Investor's wiki

Capped Rate

Capped Rate

What Is a Capped Rate?

A capped rate is a interest rate that is allowed to vacillate, yet which can't outperform a stated interest cap. A capped rate loan issues a starting interest rate that is normally a predetermined spread over a benchmark rate, for example, the federal funds rate.

Grasping a Capped Rate

Capped rates should furnish the borrower with a hybrid of a fixed and variable rate loan. The fixed part happens when the rate of the loan begins to go over the capped rate however the cap acts as a ceiling and keeps the loan rate from rising. The variable part comes from the loan's ability to climb (until it raises a ruckus around town) or down with market vacillations.

The capped rate structure additionally allows a protection to the lender in that they are able to participate in the market upside and receive higher interest rate payments up to the cap as rates increase.

Special Considerations

In the event that the variable rate on a comparative loan goes over the capped rate, the capped rate loan holder gets the benefit of not paying the extra portion. While this is a benefit, capped rate loans can have higher interest rates than a traditional fixed-rate loan. This is on the grounds that the lender passes up expanding interest payments assuming interest rates rise over the cap, and furthermore gets the short finish of the stick assuming rates fall below the starting interest rate.

For instance, a 10-year capped rate loan might be issued to a borrower at 6%, however with a capped rate of 9%. The interest rate can vary all over relying upon the activity of the underlying rate benchmark, yet can never go higher than the 9% capped rate.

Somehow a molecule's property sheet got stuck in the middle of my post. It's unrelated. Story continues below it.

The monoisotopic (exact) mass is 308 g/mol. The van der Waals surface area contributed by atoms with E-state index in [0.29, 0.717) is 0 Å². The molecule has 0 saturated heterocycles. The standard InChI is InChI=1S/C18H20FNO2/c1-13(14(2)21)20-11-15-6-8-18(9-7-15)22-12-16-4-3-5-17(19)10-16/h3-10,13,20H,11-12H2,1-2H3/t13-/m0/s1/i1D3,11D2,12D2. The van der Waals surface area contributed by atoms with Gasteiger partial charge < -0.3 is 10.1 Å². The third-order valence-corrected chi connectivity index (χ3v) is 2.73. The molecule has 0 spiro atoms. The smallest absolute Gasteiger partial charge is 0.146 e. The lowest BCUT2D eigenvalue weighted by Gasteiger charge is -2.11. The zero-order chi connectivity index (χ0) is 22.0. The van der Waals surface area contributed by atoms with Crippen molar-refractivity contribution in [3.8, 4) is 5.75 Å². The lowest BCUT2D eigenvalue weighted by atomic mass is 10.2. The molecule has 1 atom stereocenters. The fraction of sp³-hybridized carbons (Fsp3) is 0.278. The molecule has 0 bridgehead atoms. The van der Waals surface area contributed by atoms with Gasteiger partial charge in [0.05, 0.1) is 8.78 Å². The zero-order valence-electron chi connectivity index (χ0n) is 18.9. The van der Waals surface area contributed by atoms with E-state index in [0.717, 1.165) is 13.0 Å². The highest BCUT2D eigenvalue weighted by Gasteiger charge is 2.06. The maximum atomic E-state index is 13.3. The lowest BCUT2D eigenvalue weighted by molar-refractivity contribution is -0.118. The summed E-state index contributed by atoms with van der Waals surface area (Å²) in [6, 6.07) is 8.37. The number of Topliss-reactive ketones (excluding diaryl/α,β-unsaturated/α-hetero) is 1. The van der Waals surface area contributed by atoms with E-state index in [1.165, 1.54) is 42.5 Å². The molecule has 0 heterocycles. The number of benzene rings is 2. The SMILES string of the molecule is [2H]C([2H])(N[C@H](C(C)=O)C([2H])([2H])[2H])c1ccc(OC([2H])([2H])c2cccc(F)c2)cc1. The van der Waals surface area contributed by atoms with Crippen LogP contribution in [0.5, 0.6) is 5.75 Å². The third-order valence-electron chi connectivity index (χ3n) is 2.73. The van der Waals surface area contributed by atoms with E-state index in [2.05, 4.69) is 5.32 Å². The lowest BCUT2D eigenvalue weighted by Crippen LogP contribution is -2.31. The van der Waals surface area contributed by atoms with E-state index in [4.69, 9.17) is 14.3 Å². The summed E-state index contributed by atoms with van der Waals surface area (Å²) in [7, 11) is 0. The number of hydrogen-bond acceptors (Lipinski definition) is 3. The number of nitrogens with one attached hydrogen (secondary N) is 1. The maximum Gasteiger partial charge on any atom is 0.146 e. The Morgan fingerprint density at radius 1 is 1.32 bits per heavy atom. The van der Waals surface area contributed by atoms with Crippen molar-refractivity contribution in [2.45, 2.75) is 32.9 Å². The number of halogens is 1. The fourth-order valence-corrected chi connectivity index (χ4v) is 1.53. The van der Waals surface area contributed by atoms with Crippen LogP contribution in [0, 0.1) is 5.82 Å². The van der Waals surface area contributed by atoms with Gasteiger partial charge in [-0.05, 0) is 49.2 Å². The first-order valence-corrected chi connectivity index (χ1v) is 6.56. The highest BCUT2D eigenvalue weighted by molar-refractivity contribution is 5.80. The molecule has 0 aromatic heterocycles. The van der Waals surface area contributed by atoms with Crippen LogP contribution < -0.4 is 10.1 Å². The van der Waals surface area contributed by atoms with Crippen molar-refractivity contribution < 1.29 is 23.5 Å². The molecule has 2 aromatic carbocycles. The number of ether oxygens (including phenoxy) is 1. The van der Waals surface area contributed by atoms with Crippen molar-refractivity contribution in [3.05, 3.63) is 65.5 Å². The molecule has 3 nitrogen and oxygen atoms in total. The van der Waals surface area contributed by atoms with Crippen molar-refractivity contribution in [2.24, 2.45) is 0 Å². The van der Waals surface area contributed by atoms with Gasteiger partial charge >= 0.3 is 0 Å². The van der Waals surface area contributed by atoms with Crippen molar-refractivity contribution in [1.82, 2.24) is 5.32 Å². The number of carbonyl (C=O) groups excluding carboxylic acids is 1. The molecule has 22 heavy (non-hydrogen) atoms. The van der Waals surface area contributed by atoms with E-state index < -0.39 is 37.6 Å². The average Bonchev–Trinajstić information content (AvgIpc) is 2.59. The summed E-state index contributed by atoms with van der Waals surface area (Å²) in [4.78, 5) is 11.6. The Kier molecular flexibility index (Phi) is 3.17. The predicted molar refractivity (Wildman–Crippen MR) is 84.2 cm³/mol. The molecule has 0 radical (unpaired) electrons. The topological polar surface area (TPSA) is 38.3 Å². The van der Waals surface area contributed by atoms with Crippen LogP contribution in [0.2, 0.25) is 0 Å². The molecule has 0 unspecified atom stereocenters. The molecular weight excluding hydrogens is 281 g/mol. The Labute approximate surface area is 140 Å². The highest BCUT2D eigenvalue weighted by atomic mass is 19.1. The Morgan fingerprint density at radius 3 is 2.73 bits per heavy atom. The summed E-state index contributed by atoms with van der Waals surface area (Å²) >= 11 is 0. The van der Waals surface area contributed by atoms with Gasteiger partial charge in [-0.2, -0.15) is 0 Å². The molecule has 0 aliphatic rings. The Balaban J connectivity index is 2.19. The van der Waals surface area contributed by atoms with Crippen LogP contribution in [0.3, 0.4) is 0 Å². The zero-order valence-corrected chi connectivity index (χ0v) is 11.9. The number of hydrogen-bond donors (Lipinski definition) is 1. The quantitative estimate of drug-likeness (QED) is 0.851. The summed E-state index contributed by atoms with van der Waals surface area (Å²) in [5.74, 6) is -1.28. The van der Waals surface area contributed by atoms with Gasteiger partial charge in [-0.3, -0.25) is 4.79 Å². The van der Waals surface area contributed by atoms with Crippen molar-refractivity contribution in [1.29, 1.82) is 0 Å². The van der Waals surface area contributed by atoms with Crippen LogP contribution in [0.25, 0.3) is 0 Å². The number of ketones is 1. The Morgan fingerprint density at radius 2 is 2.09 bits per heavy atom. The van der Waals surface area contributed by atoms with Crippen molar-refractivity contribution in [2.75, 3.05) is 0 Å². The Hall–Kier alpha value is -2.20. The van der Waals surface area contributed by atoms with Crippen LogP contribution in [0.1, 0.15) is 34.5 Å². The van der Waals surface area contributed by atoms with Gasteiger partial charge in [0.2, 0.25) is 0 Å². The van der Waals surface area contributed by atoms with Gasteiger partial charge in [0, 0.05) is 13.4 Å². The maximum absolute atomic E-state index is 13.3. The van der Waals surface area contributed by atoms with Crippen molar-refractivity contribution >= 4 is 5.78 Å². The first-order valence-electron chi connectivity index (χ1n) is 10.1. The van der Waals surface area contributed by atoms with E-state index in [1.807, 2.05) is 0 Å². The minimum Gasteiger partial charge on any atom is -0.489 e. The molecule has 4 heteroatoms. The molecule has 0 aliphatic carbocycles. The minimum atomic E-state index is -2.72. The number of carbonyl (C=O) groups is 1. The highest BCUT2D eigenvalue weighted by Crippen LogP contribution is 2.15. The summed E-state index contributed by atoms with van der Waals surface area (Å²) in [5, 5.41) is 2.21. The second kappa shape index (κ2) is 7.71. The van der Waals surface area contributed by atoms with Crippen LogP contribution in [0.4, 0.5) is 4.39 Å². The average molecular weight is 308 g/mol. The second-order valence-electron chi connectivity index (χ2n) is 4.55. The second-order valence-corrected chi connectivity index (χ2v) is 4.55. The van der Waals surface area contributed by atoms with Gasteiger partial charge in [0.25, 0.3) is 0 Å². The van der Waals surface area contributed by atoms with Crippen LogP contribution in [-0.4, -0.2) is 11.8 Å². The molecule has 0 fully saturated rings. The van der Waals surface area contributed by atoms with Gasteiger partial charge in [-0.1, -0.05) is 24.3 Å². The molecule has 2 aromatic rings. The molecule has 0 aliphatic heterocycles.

Customarily, the capped rate on such loans might be limited to a certain period. For instance, the interest rate on adjustable-rate mortgages might be capped for the initial two to five years of the loan. Then, at that point, the rate of the loan can be changed to a pure floating rate or reset to a capped rate with another cap in light of market rates around then. This new capped rate can likewise then be reset periodically, typically at regular intervals.

The amount that the rate is adjusted by every year can likewise be capped so the rate can increase by a certain amount. At last, the adjustable-rate can in any case have an overall cap that addresses an absolute maximum interest rate after some other changes, caps on rate resets, or expiration of an initial fixed-rate are considered.

Illustration of a Capped Rate

For instance, the loan's rate may be fixed to the prime rate plus 2%. Then, the loan rate changes in view of the benchmark rate's movement. A capped rate limits the borrower's risk that market interest rates could rise while allowing them to benefit from falling rates.

Since the borrower pays for this by paying a higher adjustable rate than they would on a pure floating rate, the lender benefits by having the option to earn a higher rate on the loan during periods when market rates are low.


  • Capped rate loans can be structured in a wide range of ways, with different fixed and capped parts and limits on changes after some time.
  • Capped rates limit the borrower's risk of rising interest rates and allow the lender to earn a higher return when rates are low.
  • A capped rate is an interest rate on a loan that has a maximum limit on the rate incorporated into the loan.
  • A capped rate changes in view of a benchmark interest rate below the limits of the cap.